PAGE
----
08/04/2013 | 1 comments
Feel tired, thirsty and lacking motivation? Maybe you need to get a grip on your fluid intake during rides. Just because your mates drink less than when you’re on the same ride, it doesn’t necessarily mean that you’re taking on enough fluids, as Julia Revitt explains in her latest article.
HYDRATION DURING TRAINING
Words and photo: © Julia Revitt
As we saw in my article ‘Hydration Before Riding’, the body is made of between 50% and 60% water and a 2% drop in this can impair your riding ability – a 5% drop can affect your performance by as much as 30%. From giving you a headache and nausea to renal failure and death – hydration can affect you in a variety of ways.Starting the ride
So you’ve kicked off your ride hydrated and you’re raring to go. You now need to think about what and how much to drink while you’re out on the trails.
Relying on thirst is not advisable during exercise as dehydration can start before becoming thirsty. (I easily forget to drink when concentrating hard or when I’m totally absorbed in the ride, it’s easily done.) Also when riding in cold temperatures we often forget about drinking as we don’t get as thirsty, but it’s still essential to hydrate. Therefore a measure of testing and planning is required…How much should you drink?
The amount of liquid you should drink is unique to you. The only way to know if you are getting enough is to test your weight before and after an hour’s training session. So weigh yourself in all your training gear before you head out, train for 1 hour with no food (drink as you feel you need to) and then weigh yourself in all your training gear again when you get back home. If you have lost weight – you will need to drink more. Make sure you are using an accurate set of scales too – preferably one with a digital reading and always use them on the same surface. You will need to drink 1.5 times the amount of fluid lost to rehydrate – so if you weighed 74kg before your training and 73kg afterwards – you would need to drink 1.5litres of fluid to rehydrate.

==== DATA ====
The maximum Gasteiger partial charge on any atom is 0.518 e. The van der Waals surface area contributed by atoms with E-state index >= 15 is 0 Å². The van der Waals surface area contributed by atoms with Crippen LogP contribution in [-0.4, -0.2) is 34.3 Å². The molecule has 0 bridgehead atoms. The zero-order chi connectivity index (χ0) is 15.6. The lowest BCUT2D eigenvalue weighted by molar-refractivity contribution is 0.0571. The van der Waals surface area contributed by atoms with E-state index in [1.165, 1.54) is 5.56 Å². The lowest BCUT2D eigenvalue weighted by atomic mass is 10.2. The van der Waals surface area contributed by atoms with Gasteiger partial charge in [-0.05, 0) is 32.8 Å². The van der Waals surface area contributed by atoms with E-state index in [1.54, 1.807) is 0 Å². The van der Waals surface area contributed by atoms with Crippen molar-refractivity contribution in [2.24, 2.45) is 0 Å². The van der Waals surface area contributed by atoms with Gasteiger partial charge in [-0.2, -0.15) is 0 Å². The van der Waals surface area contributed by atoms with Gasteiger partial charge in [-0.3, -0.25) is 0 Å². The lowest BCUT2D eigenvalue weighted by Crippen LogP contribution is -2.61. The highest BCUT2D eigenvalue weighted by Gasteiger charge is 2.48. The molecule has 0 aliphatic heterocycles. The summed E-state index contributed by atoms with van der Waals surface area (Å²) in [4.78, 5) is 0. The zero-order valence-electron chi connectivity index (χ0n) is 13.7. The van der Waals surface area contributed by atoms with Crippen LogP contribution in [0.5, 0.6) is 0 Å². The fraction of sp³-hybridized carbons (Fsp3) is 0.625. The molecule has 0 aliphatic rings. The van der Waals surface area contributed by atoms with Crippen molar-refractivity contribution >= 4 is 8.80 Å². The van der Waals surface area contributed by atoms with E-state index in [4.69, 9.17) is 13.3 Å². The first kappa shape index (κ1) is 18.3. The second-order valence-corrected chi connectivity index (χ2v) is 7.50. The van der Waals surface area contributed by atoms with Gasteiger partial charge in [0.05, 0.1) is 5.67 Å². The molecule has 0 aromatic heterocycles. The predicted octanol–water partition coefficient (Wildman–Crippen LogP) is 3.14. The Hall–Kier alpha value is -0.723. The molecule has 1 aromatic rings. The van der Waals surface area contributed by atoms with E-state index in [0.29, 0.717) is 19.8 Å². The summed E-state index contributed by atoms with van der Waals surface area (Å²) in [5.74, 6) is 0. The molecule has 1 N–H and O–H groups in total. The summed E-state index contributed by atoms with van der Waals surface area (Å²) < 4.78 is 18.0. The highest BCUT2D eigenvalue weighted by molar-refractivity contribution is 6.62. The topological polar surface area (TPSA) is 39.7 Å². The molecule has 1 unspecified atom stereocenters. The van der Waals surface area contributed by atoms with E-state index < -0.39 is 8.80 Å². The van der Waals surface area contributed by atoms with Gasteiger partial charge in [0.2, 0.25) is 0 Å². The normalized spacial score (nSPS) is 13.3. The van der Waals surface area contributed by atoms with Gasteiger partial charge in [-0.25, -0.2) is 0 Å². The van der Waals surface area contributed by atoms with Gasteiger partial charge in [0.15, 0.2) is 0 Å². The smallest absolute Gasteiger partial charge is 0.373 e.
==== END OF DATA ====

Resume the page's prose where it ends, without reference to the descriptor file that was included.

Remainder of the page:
As the weather changes, so do your fluid requirements. You will need to drink more in hot weather as you lose more fluid through sweat. So regularly perform the weight test to make sure you are getting it right. Use the colour of your urine too as a good guideline – it should be a pale yellow colour.What to drink on rides
Straight water is fine for rides of under an hour or that do not take place in very hot conditions or if you are following my guidelines from ‘Nutrition During Riding’ and are eating carbohydrates during your rides. For training in hot conditions, the drink needs to contain some electrolytes to replace those lost in sweat. The drink should be hypotonic or isotonic – which means it gets absorbed into the blood stream very quickly.
Drink small, regular amounts throughout your ride to avoid stomach discomfort caused by drinking too much at once and also to make sure you have a steady supply of fluids to keep you hydrated.Make it at home
You don’t need to buy expensive sports drinks though as you can make your own. Try mixing some freshly squeezed orange juice (or unconcentrated juice) with a squeeze of lemon and a pinch of salt. Add some water to dilute to taste and if it’s a little sharp add a pinch of sugar. Stir well and enjoy. It’s probably best to use smooth juice for this recipe if you are drinking from a bladder otherwise you could end up with a clogged nozzle – ouch!
Experiment during training to see what works for you and never try anything new during a race or big ride.Stay tuned for what to eat for optimum recovery, so you can ride hard again tomorrow.
To read the previous article by Julia click here.